Many civilizations like the Egyptian, Incan, Australian aboriginal, Aztec, African, ancient European and others have practiced some type of mummification for thousands of years to honor and preserve the bodies of the dead.
Mummification is a way or a process of preserving the dead body of an organism by treating it with oil and wrapping the body with cloths. Mummy also means a preserved dead body of an organism for eternity through natural or artificial mechanism. Embalming or eviscerating the internal organ was applied, as in the case of ancient Egyptians, to protect the body from bacteria.
The Egyptians were well-known for their system of mummification, which was exclusively applied on the dead bodies of pharaohs, particularly in the old kingdom. Mummification was not practiced merely to protect the dead body from decay and decomposition. Most ancient Egyptians, both the rich and the poor, practised it to ensure a successful passage into the next life. After mummifying the body and placing it in decorated sarcophagus, they built up magnificent tombs (pyramids) and filled it with all the necessities, including sacrificed slaves so that everything in the tomb could move to the next life physically intact.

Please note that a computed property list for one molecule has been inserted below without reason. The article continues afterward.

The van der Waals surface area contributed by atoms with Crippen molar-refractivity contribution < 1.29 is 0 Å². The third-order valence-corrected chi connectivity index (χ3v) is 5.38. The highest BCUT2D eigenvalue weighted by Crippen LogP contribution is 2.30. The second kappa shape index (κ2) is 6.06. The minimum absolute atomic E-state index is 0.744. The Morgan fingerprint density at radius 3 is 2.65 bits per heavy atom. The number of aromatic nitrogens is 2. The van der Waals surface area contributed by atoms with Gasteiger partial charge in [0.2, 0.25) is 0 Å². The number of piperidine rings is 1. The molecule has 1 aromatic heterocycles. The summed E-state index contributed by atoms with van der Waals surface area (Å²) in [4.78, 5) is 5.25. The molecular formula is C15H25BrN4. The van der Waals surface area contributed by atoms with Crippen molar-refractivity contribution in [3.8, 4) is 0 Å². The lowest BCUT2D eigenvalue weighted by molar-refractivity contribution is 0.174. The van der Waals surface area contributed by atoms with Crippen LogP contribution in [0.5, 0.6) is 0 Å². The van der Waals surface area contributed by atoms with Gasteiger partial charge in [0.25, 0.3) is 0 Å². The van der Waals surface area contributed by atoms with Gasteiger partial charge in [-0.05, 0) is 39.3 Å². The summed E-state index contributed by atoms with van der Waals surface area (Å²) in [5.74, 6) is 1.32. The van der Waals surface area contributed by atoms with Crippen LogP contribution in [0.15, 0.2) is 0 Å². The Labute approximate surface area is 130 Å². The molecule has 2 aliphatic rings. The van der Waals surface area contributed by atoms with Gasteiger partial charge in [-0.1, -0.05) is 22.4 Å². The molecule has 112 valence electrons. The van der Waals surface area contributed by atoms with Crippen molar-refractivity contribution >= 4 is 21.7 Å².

In Eritrea, mummified bodies were found in many monasteries which testify to the fact that mummification was practiced in ancient Eritrea. People say that mummification was introduced to Eritrea from the Middle East via Egypt with the advent of the Christian missionary, Aba Libanos, around 4th-8th century A.D.